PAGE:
Adhere to a Regular Schedule

Both Grainger and Dr. Champion advise sticking to a regular schedule as much as possible, both with meals and insulin, especially when changing time zones. Those with Type 1 diabetes need to time insulin injections with meals, and injections need to be at set times. Eating at least every three to four hours can also help prevent any blood sugar dips. 960 1280

lola1960  

Monitor Blood Sugar Levels Frequently

Monitor Blood Sugar Levels Frequently

An increased activity level, time zone changes, and eating differently can all affect glucose levels. Stay on track by checking glucose levels more than normal. Travel companions shouldn’t be afraid to remind those with diabetes to check it, since it can be easy to forget while on vacation.   960 1280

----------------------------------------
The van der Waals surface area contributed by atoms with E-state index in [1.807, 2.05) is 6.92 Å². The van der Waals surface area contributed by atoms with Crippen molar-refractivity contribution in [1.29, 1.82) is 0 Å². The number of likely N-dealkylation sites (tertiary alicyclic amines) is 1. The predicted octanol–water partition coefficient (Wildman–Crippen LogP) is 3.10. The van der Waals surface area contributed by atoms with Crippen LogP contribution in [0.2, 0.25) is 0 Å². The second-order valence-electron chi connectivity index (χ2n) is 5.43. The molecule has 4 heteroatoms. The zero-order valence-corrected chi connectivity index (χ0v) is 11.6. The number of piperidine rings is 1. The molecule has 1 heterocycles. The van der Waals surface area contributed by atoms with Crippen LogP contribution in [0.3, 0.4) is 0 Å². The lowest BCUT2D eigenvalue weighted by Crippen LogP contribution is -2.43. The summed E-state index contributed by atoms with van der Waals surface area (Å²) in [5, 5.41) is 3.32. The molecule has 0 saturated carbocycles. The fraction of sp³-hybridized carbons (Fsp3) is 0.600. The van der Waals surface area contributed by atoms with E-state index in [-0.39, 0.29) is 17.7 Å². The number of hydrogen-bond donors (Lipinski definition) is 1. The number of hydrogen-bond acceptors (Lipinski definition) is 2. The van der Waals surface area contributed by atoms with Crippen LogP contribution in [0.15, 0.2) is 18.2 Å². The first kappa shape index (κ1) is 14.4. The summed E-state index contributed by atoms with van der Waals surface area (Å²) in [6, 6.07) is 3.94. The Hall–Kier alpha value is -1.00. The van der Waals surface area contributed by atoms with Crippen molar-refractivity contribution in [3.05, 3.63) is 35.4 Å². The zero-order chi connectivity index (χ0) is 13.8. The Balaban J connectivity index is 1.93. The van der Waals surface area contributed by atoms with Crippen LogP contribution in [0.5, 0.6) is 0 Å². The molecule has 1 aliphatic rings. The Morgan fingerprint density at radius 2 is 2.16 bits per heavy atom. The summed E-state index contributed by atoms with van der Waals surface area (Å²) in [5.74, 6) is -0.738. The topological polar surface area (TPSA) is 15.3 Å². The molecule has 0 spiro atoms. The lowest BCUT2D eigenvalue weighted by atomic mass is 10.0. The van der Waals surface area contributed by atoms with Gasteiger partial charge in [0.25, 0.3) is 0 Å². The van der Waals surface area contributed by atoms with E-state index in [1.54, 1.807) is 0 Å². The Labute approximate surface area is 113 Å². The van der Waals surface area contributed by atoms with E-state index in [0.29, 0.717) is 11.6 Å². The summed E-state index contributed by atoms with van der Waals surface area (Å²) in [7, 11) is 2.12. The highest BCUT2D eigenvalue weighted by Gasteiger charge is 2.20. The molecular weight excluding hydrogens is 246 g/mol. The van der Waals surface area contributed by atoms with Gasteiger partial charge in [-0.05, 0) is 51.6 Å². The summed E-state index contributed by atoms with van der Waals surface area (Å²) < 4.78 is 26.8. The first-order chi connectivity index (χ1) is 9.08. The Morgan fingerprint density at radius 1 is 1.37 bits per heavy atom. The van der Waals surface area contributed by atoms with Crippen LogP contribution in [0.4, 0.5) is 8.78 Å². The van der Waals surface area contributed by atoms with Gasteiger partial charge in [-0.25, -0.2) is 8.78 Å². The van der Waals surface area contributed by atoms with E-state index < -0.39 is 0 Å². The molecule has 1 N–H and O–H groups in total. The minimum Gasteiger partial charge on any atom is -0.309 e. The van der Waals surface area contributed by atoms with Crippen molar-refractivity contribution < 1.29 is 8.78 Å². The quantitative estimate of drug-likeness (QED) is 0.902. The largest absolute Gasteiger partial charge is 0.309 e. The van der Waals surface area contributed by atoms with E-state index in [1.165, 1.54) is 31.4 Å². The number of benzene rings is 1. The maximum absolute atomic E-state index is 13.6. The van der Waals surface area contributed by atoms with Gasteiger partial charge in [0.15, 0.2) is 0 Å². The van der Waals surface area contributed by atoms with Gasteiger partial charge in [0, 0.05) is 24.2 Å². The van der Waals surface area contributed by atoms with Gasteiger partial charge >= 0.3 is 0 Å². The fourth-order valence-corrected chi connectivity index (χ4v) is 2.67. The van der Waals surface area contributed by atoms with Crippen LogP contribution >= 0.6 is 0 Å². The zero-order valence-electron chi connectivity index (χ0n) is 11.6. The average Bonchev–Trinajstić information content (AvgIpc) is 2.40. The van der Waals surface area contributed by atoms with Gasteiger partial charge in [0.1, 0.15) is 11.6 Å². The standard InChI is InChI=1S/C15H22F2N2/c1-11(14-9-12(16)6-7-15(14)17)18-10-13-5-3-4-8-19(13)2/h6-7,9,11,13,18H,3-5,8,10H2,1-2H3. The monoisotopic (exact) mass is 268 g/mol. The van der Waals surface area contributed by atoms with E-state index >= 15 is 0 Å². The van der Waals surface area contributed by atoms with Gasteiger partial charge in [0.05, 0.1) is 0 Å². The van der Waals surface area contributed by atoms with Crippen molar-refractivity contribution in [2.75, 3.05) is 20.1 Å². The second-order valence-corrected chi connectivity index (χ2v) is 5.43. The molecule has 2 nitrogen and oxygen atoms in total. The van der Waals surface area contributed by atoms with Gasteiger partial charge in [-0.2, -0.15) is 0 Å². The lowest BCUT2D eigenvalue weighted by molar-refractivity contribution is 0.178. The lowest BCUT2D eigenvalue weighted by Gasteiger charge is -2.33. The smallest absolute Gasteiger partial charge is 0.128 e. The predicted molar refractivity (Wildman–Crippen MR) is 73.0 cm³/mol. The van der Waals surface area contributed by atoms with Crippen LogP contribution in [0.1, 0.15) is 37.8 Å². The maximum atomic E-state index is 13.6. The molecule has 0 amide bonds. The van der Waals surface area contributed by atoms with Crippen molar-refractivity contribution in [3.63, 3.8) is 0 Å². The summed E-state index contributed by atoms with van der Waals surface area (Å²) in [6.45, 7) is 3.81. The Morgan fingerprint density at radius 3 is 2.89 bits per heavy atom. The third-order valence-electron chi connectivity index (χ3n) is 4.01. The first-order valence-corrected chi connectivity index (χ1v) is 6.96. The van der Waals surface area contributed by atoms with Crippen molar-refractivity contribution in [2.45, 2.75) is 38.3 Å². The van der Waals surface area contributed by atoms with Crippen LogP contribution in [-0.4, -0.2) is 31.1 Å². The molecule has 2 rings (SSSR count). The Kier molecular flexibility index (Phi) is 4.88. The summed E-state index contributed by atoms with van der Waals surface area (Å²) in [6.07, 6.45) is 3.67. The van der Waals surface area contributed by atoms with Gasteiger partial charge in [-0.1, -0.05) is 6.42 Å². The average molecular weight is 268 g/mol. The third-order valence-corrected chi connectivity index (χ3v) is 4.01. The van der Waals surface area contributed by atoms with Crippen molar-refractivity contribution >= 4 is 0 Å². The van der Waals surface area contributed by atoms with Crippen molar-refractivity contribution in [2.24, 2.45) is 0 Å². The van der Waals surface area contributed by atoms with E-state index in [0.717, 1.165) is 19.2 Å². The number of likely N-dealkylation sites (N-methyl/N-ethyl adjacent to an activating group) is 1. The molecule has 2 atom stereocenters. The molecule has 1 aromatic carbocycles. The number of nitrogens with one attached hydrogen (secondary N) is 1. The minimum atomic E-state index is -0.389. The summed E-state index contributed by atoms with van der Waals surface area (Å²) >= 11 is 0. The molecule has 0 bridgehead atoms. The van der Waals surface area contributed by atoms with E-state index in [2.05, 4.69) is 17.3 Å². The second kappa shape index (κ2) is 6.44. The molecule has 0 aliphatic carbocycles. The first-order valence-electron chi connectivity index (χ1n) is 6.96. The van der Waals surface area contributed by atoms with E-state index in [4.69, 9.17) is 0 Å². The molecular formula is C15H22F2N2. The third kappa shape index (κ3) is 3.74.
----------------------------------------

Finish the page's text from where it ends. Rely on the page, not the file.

dolgachov  

Wear a Medical Alert Bracelet

Wear a Medical Alert Bracelet

It’s reasonable to assume that someone with diabetes will have periods when they’re alone, if even for a few minutes. In the event of an emergency, such as a rapid onset of hypoglycemia, a medical alert bracelet can help paramedics quickly identify the problem. In addition, Dr. Champion advises that everyone with diabetes should carry a card with them at all times that includes a list of medications, their doctor’s name and number, and medical conditions.   960 1280

Jill Fromer  

Avoid Going Barefoot

Avoid Going Barefoot

Dr. Champion says this is especially true for patients with neuropathy, a condition that causes numbness in the feet, which poses an infection risk if they step on something and cut their foot without knowing it. However, Dr. Champion notes even those with Type 2 diabetes don’t always realize they have neuropathy. It’s best to err on the side of caution and always wear footwear, whether indoors or at the beach. 960 1280

kieferpix  

The Hot List

Explore America’s most stunning scenery.
Join the conversation on Social Media!
Stay updated on the latest travel tips and trends.
Follow Us Everywhere

Join the party! Don't miss Travel Channel in your favorite social media feeds.